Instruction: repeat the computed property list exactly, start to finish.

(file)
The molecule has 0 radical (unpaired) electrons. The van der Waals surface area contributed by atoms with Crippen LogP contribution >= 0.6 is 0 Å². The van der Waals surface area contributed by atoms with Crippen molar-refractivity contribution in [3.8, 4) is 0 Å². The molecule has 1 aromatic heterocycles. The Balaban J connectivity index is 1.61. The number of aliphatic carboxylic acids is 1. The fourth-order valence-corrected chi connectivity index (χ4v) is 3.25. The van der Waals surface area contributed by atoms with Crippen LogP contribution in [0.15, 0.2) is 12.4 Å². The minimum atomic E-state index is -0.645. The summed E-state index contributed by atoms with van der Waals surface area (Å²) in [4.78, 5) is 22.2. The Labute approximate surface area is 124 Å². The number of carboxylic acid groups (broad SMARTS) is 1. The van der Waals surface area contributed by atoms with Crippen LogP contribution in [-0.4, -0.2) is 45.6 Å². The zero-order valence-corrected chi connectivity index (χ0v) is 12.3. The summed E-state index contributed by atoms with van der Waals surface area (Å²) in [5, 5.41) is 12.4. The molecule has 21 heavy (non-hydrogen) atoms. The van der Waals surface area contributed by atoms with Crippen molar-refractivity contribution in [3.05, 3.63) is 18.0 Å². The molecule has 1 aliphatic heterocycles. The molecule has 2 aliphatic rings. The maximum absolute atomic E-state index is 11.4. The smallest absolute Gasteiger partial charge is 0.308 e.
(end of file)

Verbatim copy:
The molecule has 0 radical (unpaired) electrons. The van der Waals surface area contributed by atoms with Crippen LogP contribution >= 0.6 is 0 Å². The van der Waals surface area contributed by atoms with Crippen molar-refractivity contribution in [3.8, 4) is 0 Å². The molecule has 1 aromatic heterocycles. The Balaban J connectivity index is 1.61. The number of aliphatic carboxylic acids is 1. The fourth-order valence-corrected chi connectivity index (χ4v) is 3.25. The van der Waals surface area contributed by atoms with Crippen LogP contribution in [0.15, 0.2) is 12.4 Å². The minimum atomic E-state index is -0.645. The summed E-state index contributed by atoms with van der Waals surface area (Å²) in [4.78, 5) is 22.2. The Labute approximate surface area is 124 Å². The number of carboxylic acid groups (broad SMARTS) is 1. The van der Waals surface area contributed by atoms with Crippen LogP contribution in [-0.4, -0.2) is 45.6 Å². The zero-order valence-corrected chi connectivity index (χ0v) is 12.3. The summed E-state index contributed by atoms with van der Waals surface area (Å²) in [5, 5.41) is 12.4. The molecule has 21 heavy (non-hydrogen) atoms. The van der Waals surface area contributed by atoms with Crippen molar-refractivity contribution in [3.05, 3.63) is 18.0 Å². The molecule has 1 aliphatic heterocycles. The molecule has 2 aliphatic rings. The maximum absolute atomic E-state index is 11.4. The smallest absolute Gasteiger partial charge is 0.308 e.